Study, Teshuvah and the Yoke of Heaven

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The Yahrzeit of Rabbi Meir (Meirl) of Premishlan  (1783-1850) is commemorated on the 29th of Iyar. The following meise / hasidic tale appeared in Sefer HaHasidut, Meah Tzadikim, Raphael, Yitzchak, 1961, Tel Aviv. (Freely translated by Gabbai Seth Fishman.)

His Meeting with the Gaon, Rabbi Yosef Shaul Nathanson

Once, the great teacher, the famous Gaon, the Rav, Rabbi Yosef Shaul Nathanson (z’tz’l) was traveling toward Premishlan.

It was back when he was a young man and, he had come from Lvov where he had just been married (lit. near the table of his nuptials). He was traveling toward Premishlan with an ultimate destination of Berezhany so he could fulfill the mitzvah of honoring his father, the Gaon Rabbi Aryeh Leibush Nathanson ztz’l (author of the book “Beth El”) who lived in Berezhany.

Since the Gaon, Rabbi Yosef Shaul (z’tz’l) had already heard of our holy Rabbi’s reputation, because serious-minded Jews (lit. people of faith) had told him of the Ruach HaKodesh (spirit of holiness) that would always appear when they were with him, he desired to make time to go to him and check him out himself.

When he came into his room, he found our holy Rabbi sitting by his table but no book lay open before him.

Right away, the Gaon Reb Yosef Shaul ztz’l felt critical, for on his part, he was a great perseverer in his studies, did not allow himself to deviate one iota from studies of Torah (lit. did not walk four cubits without Torah).”How was it possible,” he asked himself, “that a person sitting idly, not engaged with torah, could merit for the spirit of holiness (Ruach Hakodesh)?”

When he aproached him and greeted him, the holy Rabbi Meirl said to him:

“Young man, if you could put me in touch with the author of these commentaries, I should ask him to tell me the explanation of the words of our sages z’l in the Gemara:

‘If you see a Torah scholar (talmud chocham) commit a transgression… harbor no ill thoughts of him, etc., perhaps he has repented.’

“And they asked:

‘Do you think that the most one can say is that perhaps he repented?’

“And they answered,

‘Rather say that surely he has repented!’

“Their surmisal that the torah scholar had doubtless feared Hashem is a big stretch of the mind.

“And how could they imagine that a person like this whom the holy sages (z’l) called a torah scholar should have committed, God forbid, a transgression, and to particularly call it out, saying that [the sages] had to assert that he certainly repented?

“These are some of my questions for the author.”

On the spot, the great teacher, the Gaon Rabbi Yosef Shaul z’tz’l was stumped; could not find anything with which to reply.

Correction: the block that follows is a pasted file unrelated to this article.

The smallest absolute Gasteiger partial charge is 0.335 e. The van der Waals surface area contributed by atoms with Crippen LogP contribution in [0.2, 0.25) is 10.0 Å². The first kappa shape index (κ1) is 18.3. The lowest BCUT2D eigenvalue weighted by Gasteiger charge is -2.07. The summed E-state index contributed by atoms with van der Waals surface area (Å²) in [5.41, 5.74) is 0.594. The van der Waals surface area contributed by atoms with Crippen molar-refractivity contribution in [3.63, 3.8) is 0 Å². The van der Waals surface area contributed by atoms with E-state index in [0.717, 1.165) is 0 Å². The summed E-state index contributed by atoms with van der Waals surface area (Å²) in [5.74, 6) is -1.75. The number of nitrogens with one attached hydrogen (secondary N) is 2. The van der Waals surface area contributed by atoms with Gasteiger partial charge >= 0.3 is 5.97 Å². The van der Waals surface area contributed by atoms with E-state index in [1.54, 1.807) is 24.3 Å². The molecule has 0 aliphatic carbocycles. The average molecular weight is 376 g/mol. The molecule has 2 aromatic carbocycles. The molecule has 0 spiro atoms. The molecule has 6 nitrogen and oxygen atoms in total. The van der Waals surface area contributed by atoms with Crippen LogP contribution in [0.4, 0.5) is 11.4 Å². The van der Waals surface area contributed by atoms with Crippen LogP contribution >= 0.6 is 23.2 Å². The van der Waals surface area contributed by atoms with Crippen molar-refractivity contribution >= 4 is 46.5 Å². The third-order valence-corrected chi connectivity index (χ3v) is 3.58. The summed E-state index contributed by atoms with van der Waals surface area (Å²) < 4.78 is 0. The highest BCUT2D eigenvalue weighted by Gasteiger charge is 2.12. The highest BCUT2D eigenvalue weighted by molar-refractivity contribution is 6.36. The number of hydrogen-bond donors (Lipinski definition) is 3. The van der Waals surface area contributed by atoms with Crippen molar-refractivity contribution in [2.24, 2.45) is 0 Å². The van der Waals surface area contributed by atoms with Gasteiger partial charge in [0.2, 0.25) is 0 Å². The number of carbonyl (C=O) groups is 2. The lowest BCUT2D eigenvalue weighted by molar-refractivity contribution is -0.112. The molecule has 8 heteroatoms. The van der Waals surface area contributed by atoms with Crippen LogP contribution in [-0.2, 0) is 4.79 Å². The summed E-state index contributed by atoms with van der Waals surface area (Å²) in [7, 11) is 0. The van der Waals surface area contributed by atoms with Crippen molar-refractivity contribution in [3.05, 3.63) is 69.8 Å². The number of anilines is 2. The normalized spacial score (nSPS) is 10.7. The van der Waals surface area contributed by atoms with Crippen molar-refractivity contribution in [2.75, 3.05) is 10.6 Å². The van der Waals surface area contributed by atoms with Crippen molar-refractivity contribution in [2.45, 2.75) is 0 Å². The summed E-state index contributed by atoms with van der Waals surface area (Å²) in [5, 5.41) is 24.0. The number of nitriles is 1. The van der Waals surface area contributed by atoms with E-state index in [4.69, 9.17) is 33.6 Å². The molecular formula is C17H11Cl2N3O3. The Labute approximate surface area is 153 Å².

Our Rabbi resumed and said:

“The lesson learned is that one should, in his honor, make a plausible alibi.

“In truth a true Torah scholar didn’t do a transgression.

“Rather, it might appear that you see the torah scholar as though he is not engaged in torah. And indeed, in your eyes, he is committing a transgression since he is sitting idly without studying Torah. And it was of this that the sages z’l said:

‘Harbor no ill thoughts of him, for surely he has repented,’

“It is  in the Kavvanah / stated intention for study of Torah that our Rabbi the Seer of  Lublin, (his merits shield us), would say at a time when they opened the Talmud to study. He would say beforehand:

‘Master of the world, possibly you wrote this of [wicked] me, (God forbid):

“For what reason do you recount My statutes?”

‘Behold I accept upon myself to repent from this point on!’

“And thus would he do at every time before they sat down to study.

“And behold for our Rabbi of Lublin the kavvanah was enough if he felt the slightest hint of needing to repent. But for a person like me, it is not enough when I feel a slight hint of needing to repent.

What I must do at this time is to greatly focus my thoughts, to receive upon myself the yoke of heaven before studying.

“And this is what the sages intended by,  ‘If you see a Torah scholar commit a transgression.’ i.e. that if he was being idle and not busying himself with words of Torah, ‘don’t criticize, for perhaps he has repented.'”

And the Gaon Reb Yosef Shaul related that right after this he asked for Reb Meir’l’s counsel whether to accept what the people in Lvov were suggesting for him, namely a Rabbinate in a small town.

Our Rabbi turned to him and said that he should not take it, that he should wait a while  in Lvov:

“Because for you, young man, there will be a big Rabbinate!”

And so it came to pass that a short time after this, the Gaon Rabbi Yosef Shaul ztz’l was received as the holy spiritual leader of Lvov.

(Enlightening Lessons)

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